The current protests are the latest in a cycle extending back over a decade. In 2003, half a million people protested against revision of Article 23 of the Basic Law, which extended warrantless police powers of search and detention under anti-terrorism grounds. Under the banner of the so-called “Umbrella Movement” in 2014, protestors hit the streets when the Basic Law was revised to ensure that all nominees for HK political positions were vetted by a PRC-dominated nominating board. That same year the CCP issued a White Paper that stated that the interests of the PRC supersede HK’s constitutional autonomy under the “One Country, Two Systems” policy, a claim rejected by HK nationalists.
In 2016 protests broke out after the disqualification of candidates to the Legislative Council. This year the HK government submitted a bill allowing extradition to the PRC of criminal suspects, a move that was the catalyst for current protests. The protests are set against a backdrop of increased authoritarianism on the part of the HK government, which has moved to stifle non-conformist voices in violation of original provisions in the Basic Law guaranteeing freedom of speech, assembly and movement.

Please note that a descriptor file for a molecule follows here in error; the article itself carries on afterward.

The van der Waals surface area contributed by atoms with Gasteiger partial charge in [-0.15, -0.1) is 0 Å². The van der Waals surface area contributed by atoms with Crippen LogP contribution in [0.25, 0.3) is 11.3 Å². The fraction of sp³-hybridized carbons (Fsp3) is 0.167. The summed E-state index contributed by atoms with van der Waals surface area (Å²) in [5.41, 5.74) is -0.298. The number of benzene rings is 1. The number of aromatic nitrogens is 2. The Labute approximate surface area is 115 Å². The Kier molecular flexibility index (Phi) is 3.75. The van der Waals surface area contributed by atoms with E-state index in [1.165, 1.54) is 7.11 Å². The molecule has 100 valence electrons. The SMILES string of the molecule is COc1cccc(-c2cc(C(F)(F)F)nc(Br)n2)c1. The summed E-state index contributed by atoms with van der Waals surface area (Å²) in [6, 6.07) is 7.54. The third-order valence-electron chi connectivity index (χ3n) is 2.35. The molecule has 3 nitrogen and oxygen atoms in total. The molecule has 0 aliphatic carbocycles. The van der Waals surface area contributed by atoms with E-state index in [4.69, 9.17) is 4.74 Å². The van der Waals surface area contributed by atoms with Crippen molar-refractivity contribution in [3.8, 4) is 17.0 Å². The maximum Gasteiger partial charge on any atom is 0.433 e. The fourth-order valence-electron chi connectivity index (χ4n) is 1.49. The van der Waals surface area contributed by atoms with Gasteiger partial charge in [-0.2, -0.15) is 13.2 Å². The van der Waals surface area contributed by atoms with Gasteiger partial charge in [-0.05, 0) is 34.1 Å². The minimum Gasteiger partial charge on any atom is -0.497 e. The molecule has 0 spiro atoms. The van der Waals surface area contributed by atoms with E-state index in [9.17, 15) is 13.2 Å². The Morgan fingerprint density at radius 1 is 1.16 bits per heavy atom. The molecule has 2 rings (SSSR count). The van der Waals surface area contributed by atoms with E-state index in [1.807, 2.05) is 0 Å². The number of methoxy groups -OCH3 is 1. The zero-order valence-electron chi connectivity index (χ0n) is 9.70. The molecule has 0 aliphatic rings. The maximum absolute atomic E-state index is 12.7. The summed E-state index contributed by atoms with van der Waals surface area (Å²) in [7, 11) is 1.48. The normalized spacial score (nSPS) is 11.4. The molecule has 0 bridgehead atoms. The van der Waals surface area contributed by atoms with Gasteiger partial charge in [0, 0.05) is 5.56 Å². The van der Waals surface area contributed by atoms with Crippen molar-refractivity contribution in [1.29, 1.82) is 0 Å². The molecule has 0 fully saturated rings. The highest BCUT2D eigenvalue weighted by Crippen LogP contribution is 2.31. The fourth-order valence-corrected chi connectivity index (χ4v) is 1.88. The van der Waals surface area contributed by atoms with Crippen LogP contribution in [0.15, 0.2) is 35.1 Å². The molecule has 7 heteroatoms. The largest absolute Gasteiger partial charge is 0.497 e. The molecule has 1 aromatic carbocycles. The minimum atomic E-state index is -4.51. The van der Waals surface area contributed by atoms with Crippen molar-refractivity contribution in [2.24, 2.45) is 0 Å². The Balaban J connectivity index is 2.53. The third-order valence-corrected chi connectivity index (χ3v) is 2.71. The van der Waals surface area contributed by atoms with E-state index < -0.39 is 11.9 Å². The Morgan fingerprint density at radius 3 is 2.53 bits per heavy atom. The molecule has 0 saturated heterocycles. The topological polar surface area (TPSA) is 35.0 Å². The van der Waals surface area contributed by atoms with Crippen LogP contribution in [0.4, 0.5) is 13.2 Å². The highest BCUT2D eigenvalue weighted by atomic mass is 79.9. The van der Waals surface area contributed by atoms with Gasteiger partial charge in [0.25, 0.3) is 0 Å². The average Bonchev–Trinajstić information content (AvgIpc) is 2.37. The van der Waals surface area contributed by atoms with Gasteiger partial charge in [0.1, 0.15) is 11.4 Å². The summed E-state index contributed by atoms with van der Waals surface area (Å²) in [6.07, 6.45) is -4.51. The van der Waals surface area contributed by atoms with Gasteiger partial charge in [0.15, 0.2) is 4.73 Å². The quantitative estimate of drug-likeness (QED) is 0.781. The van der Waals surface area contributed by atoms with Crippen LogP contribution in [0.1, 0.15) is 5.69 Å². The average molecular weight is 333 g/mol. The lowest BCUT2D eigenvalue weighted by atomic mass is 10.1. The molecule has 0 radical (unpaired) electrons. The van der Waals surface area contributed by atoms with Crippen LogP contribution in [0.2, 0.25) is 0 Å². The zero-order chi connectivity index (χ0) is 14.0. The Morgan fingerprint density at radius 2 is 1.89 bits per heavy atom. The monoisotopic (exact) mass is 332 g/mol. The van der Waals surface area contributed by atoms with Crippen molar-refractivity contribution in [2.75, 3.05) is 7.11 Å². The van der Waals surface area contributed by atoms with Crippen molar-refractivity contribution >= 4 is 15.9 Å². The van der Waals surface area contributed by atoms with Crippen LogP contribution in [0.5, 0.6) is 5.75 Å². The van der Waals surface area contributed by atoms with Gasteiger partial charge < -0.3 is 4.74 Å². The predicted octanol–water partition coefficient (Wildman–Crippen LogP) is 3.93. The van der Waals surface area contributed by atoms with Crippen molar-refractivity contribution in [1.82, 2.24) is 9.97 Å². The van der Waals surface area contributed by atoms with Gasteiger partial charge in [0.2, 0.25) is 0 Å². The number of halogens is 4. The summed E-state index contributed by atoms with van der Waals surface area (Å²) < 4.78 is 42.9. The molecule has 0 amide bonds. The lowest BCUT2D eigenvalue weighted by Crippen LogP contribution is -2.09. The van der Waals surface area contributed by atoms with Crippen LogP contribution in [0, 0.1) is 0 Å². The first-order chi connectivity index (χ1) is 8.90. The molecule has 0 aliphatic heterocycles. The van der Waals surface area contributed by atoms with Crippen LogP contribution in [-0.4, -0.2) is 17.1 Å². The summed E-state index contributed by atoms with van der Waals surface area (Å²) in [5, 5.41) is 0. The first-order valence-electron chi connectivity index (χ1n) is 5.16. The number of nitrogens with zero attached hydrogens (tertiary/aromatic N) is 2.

In effect, the PRC began the process of administrative integration of the city-state less than a decade after the handover and has continued ever since, using the HK government as its main instrument. HK nationalists have opposed integration all along. That brings up the question of how to look at the interplay between these actors. The answer is to see it as a three-sided strategic interaction “game.”
The way in which collective agents interact constitutes a strategic interaction “game.” This involves “nested”games played by sub-sets of each, such as hard and softliners that use militant and moderate tactics in pursuit of their ends. The contest is both horizontal — between collective actors —and vertical — between agents and principles within groups.